Journal of Okayama Medical Association
Published by Okayama Medical Association

Full-text articles are available 3 years after publication.

脳性麻痺に関する臨床的研究 第1編 Dystonic型およびathetotic型脳性麻痺患者の節電図学的研究

Murakami, Masao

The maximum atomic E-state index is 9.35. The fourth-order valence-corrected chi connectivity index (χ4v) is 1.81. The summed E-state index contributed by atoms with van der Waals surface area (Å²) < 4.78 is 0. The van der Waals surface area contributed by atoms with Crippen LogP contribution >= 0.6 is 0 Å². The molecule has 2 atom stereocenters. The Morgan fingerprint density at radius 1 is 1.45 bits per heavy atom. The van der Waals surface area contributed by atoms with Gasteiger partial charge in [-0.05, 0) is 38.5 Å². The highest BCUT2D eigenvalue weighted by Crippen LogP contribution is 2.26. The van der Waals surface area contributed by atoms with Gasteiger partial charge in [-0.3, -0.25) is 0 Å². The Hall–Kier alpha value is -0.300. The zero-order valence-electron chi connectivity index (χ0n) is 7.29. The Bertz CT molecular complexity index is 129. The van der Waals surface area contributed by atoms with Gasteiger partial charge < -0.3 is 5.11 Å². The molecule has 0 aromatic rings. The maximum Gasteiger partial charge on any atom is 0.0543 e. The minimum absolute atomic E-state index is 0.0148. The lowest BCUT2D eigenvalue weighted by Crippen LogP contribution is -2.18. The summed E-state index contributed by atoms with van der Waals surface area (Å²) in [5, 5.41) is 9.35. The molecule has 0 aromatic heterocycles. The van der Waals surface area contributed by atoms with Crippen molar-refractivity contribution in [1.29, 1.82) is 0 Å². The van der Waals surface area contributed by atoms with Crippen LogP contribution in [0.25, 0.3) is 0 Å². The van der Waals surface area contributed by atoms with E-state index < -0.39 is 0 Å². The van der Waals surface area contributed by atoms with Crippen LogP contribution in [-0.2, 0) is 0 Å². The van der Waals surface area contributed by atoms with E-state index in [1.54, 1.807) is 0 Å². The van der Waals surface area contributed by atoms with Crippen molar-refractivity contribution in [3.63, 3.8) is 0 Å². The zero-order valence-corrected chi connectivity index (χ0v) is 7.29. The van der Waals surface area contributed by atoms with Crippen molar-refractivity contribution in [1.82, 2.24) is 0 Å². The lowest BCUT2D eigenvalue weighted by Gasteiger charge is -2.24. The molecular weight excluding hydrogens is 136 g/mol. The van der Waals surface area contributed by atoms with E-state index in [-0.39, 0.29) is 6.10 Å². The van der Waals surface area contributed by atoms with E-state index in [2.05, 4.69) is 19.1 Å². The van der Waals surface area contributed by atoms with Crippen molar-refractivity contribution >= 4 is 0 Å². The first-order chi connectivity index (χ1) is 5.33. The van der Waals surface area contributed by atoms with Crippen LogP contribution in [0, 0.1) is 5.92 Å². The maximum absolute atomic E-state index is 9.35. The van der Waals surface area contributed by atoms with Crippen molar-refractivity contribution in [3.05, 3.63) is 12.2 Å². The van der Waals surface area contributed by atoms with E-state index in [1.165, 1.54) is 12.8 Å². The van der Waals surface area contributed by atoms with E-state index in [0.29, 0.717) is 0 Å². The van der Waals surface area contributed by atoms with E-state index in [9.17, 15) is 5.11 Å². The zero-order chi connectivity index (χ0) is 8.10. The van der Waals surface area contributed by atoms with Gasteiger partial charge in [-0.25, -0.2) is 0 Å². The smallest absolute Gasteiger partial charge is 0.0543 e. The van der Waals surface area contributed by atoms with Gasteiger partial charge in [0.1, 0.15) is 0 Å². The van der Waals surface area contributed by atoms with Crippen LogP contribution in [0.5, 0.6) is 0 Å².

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Seven dystonic and eight athetotic patients with cerebral palsy were clinically diagnosed following the classification of motor symptoms of the American Academy for Cerebral Palsy, and examined with surface electromyography while at rest in the supine position, under mental stress, making voluntary contractions and responding to passive stretch. Involuntary movements of both dystonic and tension athetotic cerebral palsy were characterized by nonreciprocal involuntary muscle activity in agonists and antagonists. There was more tonic involuntary muscle activity in dystonic than in tension athetotic cerebral palsy patients. During involuntary movements in three dystonic patients, muscle action potentials recorded simultaneously in different muscles had a uniform pattern of duration and amplitude. Electromyographical findings under mental stress were almost the same as those at rest in both dystonic and tension athetotic forms, except that the amplitude and duration of muscle activity was larger under mental stress than at rest. When both dystonic and tension athetotic patients were asked to make voluntary contractions, they were unable to do so smoothly, because involuntary movements were induced in agonists and antagonists. Especially in dystonic patients, voluntary efforts induced involuntary movements not only in agonists and antagonists but also in other muscles not concerned with voluntary contraction. In all dystonic patients, the responses to passive stretch were characterized by rigidity or rigidospasticity. In five tension athetotic patients, the stretch reflex was characterized by spasticity, but in three patients the stretch reflex was not seen at all. Therefore, it is assumed that dystonic movements arise from rigidity or rigidospastic hypertonus. In three dystonic patients, the stretch reflex brought about action potentials not only in antagonists of the stretched muscle, but also in other muscles not concerned with passive stretch. These synchronized action potentials were neither of involuntary muscle activity induced by passive stretch nor of paradoxical contraction of Westphal. It is presumed that such action potentials are induced by suprasegmental central mechanisms closely related to the stretch reflex.